So many are up in arms about news that Paul Feig is going to "reimagine" Ghostbusters with a whole new cast and all-new characters. I, for the record, am excited about the prospect. If you're going to make another Ghostbusters movie, that's the only way to properly do it while remaining respectful to the comedic genius that the original film encapsulated.
But funny enough, many have forgotten that Ghostbusters already received a reboot of sorts in the form of one of DreamWorks' first films released when the studio was in its infant stages. And by the hands of one of Ghostbusters' main contributors, Ivan Reitman. 2001's Evolution was a bit of an enigma to audiences when it was released.
The film shared very similar characteristics to Ghostbusters in the form of wise-cracking professor protagonists who fight to save the world in the name of science, cracking jokes all the while. It's almost as if the two films share very similar DNA to each other. The film even ends up with the heroes riding in a fire truck (in place of the Ghostbusters' familiar Cadillac ambulance) going to save the day.
Evolution so desperately wanted to be Ghostbusters that even the logo and the print ads bared resemblance to the Ghostbusters marketing campaign. But ultimately, the whole film was really trying to harness that lightning in a bottle but failed to register with a popular audience for one reason or another.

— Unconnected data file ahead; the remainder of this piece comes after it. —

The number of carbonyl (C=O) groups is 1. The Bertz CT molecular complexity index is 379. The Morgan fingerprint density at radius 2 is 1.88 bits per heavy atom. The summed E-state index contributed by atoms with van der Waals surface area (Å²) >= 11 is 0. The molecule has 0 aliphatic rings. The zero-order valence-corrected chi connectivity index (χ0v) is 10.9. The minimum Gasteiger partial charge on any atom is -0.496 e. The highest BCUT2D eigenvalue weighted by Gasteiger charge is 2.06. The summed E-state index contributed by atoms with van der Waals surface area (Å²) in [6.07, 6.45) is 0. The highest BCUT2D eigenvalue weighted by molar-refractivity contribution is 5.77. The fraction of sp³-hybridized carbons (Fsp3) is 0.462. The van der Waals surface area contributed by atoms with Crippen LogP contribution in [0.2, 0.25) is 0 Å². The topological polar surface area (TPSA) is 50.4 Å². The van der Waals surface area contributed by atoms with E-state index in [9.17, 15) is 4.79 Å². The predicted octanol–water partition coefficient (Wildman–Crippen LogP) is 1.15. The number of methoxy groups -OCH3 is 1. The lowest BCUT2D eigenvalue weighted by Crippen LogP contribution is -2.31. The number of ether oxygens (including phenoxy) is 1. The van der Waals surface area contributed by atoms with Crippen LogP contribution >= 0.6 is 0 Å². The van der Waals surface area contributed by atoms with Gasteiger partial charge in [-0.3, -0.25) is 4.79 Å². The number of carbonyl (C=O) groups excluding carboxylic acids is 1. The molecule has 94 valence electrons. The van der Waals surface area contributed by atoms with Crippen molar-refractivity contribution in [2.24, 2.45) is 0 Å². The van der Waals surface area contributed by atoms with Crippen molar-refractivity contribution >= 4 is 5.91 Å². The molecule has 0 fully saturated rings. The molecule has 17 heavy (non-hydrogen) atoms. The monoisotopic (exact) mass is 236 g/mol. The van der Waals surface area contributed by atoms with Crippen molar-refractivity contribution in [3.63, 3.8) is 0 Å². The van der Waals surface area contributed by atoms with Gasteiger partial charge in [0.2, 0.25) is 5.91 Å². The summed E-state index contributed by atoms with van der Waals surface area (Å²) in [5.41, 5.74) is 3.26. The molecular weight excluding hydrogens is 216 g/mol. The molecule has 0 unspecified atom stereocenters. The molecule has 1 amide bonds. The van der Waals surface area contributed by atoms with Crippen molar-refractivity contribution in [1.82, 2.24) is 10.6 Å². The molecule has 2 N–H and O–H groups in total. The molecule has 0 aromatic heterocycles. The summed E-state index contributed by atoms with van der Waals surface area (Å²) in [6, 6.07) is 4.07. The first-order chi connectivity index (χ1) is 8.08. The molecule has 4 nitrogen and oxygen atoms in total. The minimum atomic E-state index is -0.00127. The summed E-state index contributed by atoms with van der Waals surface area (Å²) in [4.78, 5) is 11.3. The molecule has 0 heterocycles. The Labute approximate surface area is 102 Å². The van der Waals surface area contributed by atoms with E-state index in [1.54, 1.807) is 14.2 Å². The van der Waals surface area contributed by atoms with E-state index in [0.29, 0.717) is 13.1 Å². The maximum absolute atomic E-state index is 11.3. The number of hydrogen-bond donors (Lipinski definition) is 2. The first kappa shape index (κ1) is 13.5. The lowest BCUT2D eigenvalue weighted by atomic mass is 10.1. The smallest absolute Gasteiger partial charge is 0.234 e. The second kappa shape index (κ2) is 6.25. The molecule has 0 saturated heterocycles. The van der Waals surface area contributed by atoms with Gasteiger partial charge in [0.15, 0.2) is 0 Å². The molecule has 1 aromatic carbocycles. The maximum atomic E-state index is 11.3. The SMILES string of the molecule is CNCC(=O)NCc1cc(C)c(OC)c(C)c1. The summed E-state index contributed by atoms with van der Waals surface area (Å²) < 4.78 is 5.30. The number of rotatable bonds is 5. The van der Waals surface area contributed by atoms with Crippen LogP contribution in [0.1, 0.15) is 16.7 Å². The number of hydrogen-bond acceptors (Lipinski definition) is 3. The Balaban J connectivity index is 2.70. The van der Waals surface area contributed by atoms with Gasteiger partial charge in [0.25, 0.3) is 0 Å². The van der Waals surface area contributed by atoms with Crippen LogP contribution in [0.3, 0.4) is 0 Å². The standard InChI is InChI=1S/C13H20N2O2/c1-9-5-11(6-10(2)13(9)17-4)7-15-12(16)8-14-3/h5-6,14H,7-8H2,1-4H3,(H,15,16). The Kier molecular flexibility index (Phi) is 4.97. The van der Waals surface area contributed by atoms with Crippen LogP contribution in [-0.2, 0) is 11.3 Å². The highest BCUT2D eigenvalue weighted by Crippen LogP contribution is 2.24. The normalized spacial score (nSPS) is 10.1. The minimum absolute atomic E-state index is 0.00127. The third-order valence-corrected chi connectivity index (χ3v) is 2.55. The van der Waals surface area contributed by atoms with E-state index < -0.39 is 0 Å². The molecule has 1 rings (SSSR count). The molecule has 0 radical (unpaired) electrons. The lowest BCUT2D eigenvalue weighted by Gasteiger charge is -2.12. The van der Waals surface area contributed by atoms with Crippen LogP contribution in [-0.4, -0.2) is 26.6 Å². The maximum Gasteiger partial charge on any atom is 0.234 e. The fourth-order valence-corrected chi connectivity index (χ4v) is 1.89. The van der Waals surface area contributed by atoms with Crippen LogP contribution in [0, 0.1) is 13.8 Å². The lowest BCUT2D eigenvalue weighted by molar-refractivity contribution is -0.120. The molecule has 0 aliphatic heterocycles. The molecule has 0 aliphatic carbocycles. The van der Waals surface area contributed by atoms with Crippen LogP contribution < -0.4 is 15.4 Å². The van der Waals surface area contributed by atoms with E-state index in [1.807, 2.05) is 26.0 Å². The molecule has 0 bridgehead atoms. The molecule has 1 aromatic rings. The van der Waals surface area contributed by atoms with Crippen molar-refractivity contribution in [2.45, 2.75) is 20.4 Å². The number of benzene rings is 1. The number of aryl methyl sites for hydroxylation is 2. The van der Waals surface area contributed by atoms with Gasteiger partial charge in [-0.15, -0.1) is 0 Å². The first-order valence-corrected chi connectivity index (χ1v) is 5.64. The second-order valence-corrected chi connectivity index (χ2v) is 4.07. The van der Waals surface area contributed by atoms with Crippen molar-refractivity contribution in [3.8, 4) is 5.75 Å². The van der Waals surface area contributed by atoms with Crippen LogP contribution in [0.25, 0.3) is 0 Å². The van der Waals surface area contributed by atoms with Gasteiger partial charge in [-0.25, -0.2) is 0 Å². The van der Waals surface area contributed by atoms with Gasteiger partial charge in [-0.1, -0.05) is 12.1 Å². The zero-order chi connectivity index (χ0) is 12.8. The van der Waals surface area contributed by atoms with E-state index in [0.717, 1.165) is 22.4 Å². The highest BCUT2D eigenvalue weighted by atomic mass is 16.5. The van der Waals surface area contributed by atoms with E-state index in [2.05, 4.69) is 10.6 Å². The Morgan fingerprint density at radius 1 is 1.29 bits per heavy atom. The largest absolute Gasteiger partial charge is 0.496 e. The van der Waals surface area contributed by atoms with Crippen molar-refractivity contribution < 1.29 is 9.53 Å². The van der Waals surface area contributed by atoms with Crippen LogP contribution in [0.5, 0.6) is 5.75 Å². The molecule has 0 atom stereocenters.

You might be able to chalk it up to the film's release coming in June of 2001: a summer that was jam-packed with mega-hits like Shrek, the first Fast and the Furious film, and a third Jurassic Park film. That same summer was also filled with a lot of similar comedy films aimed at the same audience. And then, given what happened that September, audiences' tastes immediately changed and seeing a firetruck presented in a light like this might not have been at the top of peoples' priorities. The film also received fairly mixed ratings at the time, with many of the critics seeing it as more of a rip-off than an homage.
"Two decades ago, this would have been a great movie. Now, it's just another round of leftovers."
- review c/o Rotten Tomatoes
Regardless of how it was received, I remember seeing Evolution multiple times at the small multiplex that was by the college where I spent my freshman year. And I still enjoy it to this day. It had that same swagger to its step, and a similar sense of chivalry as Ghostbusters, while doing its best to maintain a similar sense of humor.
With a little bit of luck, maybe the new Ghostbusters film can take note of where Evolution succeeded and ultimately failed, in hopes of assuring that it will be a great success both financially and critically.